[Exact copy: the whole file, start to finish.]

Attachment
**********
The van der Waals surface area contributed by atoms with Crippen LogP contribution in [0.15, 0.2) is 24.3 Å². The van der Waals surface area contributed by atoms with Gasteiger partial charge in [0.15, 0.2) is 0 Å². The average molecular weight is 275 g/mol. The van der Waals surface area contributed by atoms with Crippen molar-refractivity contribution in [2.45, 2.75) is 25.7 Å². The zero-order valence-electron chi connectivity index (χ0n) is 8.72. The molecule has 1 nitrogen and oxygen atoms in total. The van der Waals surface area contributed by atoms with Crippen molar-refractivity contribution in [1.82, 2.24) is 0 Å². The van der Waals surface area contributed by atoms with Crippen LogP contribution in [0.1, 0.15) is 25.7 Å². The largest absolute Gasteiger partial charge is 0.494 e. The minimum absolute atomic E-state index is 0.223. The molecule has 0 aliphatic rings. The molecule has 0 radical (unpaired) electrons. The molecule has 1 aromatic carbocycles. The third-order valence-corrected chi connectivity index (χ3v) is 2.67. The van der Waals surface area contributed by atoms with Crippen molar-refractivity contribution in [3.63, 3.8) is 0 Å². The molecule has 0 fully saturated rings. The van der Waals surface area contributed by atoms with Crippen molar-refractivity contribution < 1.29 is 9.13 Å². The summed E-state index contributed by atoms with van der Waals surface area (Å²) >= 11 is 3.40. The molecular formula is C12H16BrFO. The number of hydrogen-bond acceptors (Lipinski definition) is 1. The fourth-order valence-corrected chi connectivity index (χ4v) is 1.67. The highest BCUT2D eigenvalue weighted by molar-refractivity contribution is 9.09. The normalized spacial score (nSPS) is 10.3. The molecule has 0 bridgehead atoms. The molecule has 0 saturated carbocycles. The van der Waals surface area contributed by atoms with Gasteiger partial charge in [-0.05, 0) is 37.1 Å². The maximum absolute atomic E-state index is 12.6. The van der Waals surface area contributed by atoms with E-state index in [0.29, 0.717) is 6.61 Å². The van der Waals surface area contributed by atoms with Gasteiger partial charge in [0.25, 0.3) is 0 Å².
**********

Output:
The van der Waals surface area contributed by atoms with Crippen LogP contribution in [0.15, 0.2) is 24.3 Å². The van der Waals surface area contributed by atoms with Gasteiger partial charge in [0.15, 0.2) is 0 Å². The average molecular weight is 275 g/mol. The van der Waals surface area contributed by atoms with Crippen molar-refractivity contribution in [2.45, 2.75) is 25.7 Å². The zero-order valence-electron chi connectivity index (χ0n) is 8.72. The molecule has 1 nitrogen and oxygen atoms in total. The van der Waals surface area contributed by atoms with Crippen molar-refractivity contribution in [1.82, 2.24) is 0 Å². The van der Waals surface area contributed by atoms with Crippen LogP contribution in [0.1, 0.15) is 25.7 Å². The largest absolute Gasteiger partial charge is 0.494 e. The minimum absolute atomic E-state index is 0.223. The molecule has 0 aliphatic rings. The molecule has 0 radical (unpaired) electrons. The molecule has 1 aromatic carbocycles. The third-order valence-corrected chi connectivity index (χ3v) is 2.67. The van der Waals surface area contributed by atoms with Crippen molar-refractivity contribution in [3.63, 3.8) is 0 Å². The molecule has 0 fully saturated rings. The van der Waals surface area contributed by atoms with Crippen molar-refractivity contribution < 1.29 is 9.13 Å². The summed E-state index contributed by atoms with van der Waals surface area (Å²) >= 11 is 3.40. The molecular formula is C12H16BrFO. The number of hydrogen-bond acceptors (Lipinski definition) is 1. The fourth-order valence-corrected chi connectivity index (χ4v) is 1.67. The highest BCUT2D eigenvalue weighted by molar-refractivity contribution is 9.09. The normalized spacial score (nSPS) is 10.3. The molecule has 0 bridgehead atoms. The molecule has 0 saturated carbocycles. The van der Waals surface area contributed by atoms with Gasteiger partial charge in [-0.05, 0) is 37.1 Å². The maximum absolute atomic E-state index is 12.6. The van der Waals surface area contributed by atoms with E-state index in [0.29, 0.717) is 6.61 Å². The van der Waals surface area contributed by atoms with Gasteiger partial charge in [0.25, 0.3) is 0 Å².